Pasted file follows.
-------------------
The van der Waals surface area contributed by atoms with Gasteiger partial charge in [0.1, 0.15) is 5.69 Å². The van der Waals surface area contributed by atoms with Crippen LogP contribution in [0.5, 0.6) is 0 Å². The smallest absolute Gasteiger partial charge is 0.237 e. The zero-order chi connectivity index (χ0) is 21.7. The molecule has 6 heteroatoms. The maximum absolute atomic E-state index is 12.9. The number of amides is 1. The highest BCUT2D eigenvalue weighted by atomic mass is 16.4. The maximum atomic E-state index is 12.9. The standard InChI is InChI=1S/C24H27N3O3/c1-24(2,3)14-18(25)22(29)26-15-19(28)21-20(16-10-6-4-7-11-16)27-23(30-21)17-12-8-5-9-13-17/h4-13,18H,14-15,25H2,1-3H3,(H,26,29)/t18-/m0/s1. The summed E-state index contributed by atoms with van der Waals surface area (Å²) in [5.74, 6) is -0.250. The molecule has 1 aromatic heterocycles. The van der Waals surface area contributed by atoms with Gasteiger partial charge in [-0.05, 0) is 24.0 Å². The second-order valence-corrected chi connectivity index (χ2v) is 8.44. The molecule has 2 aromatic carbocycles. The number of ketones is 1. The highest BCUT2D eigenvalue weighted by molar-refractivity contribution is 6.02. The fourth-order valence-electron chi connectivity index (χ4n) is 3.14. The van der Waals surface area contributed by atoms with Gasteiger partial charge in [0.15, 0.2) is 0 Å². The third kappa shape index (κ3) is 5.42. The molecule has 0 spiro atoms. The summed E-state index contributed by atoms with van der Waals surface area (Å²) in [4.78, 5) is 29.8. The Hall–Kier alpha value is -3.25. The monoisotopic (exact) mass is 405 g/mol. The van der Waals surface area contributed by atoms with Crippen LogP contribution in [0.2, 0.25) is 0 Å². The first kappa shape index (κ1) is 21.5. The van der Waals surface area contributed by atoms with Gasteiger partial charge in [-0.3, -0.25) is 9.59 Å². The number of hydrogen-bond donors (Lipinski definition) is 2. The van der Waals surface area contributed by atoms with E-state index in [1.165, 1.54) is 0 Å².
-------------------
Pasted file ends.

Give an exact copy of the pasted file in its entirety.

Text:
The van der Waals surface area contributed by atoms with Gasteiger partial charge in [0.1, 0.15) is 5.69 Å². The van der Waals surface area contributed by atoms with Crippen LogP contribution in [0.5, 0.6) is 0 Å². The smallest absolute Gasteiger partial charge is 0.237 e. The zero-order chi connectivity index (χ0) is 21.7. The molecule has 6 heteroatoms. The maximum absolute atomic E-state index is 12.9. The number of amides is 1. The highest BCUT2D eigenvalue weighted by atomic mass is 16.4. The maximum atomic E-state index is 12.9. The standard InChI is InChI=1S/C24H27N3O3/c1-24(2,3)14-18(25)22(29)26-15-19(28)21-20(16-10-6-4-7-11-16)27-23(30-21)17-12-8-5-9-13-17/h4-13,18H,14-15,25H2,1-3H3,(H,26,29)/t18-/m0/s1. The summed E-state index contributed by atoms with van der Waals surface area (Å²) in [5.74, 6) is -0.250. The molecule has 1 aromatic heterocycles. The van der Waals surface area contributed by atoms with Gasteiger partial charge in [-0.05, 0) is 24.0 Å². The second-order valence-corrected chi connectivity index (χ2v) is 8.44. The molecule has 2 aromatic carbocycles. The number of ketones is 1. The highest BCUT2D eigenvalue weighted by molar-refractivity contribution is 6.02. The fourth-order valence-electron chi connectivity index (χ4n) is 3.14. The van der Waals surface area contributed by atoms with Gasteiger partial charge in [0.15, 0.2) is 0 Å². The third kappa shape index (κ3) is 5.42. The molecule has 0 spiro atoms. The summed E-state index contributed by atoms with van der Waals surface area (Å²) in [4.78, 5) is 29.8. The Hall–Kier alpha value is -3.25. The monoisotopic (exact) mass is 405 g/mol. The van der Waals surface area contributed by atoms with Crippen LogP contribution in [0.2, 0.25) is 0 Å². The first kappa shape index (κ1) is 21.5. The van der Waals surface area contributed by atoms with Gasteiger partial charge in [-0.3, -0.25) is 9.59 Å². The number of hydrogen-bond donors (Lipinski definition) is 2. The van der Waals surface area contributed by atoms with E-state index in [1.165, 1.54) is 0 Å².